Educational heart models

In collaboration with Dr. Ernest Fischer, Dr. Sebastian Ochoa, Georgetown University School of Medicine, et al. 

We are using 3D printing as a tool for teaching and understanding heart ultrasonography. Ultrasounds use high frequency sound waves to create high resolution images of nearby structures. The resulting ultrasound image is a 2D/4D  image which captures key anatomical structures. There are 4 classical views of the heart which are achieved using an ultrasound. We adapted digital models to highlight these views/structures. 


Before starting this project, my knowledge of the heart was limited to whatever I might have retained from biology class--which was very little. 

When I was first approached to collaborate in the effort, I questioned what knowledge and skill I might possess which would would support the project goals. While my anatomical sense was limited, I recognized that I had a lot to offer in terms of visualization and digital fabrication. Once again, architectural principles and methods of representation (sections, perspectives) proved to be invaluable to achieving our goals. Beyond contributing to technical developments, I also developed ideas for different puzzles and tool which served as educational models in the classroom.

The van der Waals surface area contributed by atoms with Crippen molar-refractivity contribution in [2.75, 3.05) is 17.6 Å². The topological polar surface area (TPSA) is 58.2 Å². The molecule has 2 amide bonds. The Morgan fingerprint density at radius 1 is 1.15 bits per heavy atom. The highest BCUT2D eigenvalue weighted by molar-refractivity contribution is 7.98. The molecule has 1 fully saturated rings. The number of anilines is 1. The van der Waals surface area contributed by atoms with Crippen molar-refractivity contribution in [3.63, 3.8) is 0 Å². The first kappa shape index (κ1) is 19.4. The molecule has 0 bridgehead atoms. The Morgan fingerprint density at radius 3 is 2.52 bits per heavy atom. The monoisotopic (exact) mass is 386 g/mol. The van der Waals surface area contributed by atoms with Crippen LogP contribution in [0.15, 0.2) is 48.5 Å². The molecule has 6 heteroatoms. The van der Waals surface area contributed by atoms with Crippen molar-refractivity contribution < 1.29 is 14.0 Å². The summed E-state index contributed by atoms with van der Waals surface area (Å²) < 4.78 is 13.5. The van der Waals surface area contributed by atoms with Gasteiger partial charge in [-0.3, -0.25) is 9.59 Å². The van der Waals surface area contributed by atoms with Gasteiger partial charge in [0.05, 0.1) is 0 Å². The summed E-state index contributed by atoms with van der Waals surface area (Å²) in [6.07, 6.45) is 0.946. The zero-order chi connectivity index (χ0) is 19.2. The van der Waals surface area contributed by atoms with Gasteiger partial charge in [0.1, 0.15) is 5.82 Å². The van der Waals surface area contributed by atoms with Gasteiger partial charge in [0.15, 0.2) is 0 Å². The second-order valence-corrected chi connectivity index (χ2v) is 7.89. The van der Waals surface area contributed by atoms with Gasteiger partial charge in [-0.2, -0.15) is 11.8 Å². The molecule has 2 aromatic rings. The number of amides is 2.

Similar to my experience working on trachea stents, I was introduced to key biological processes and was eventually able to have full appreciation for the dynamics of the heart. We were able to adapt an existing model of a heart to capture specific anatomical views which we plan to replicate with an actual scan of a heart. 

The ultrasound captures a real time image of the heart, making it challenging to find the best viewing angle. The printed model offers a static view of these sections.


3D printed heart and corresponding ultrasound view


A 3-Axis Calibrated Heart Stand was created to simulate the orientation of the heart inside of the body.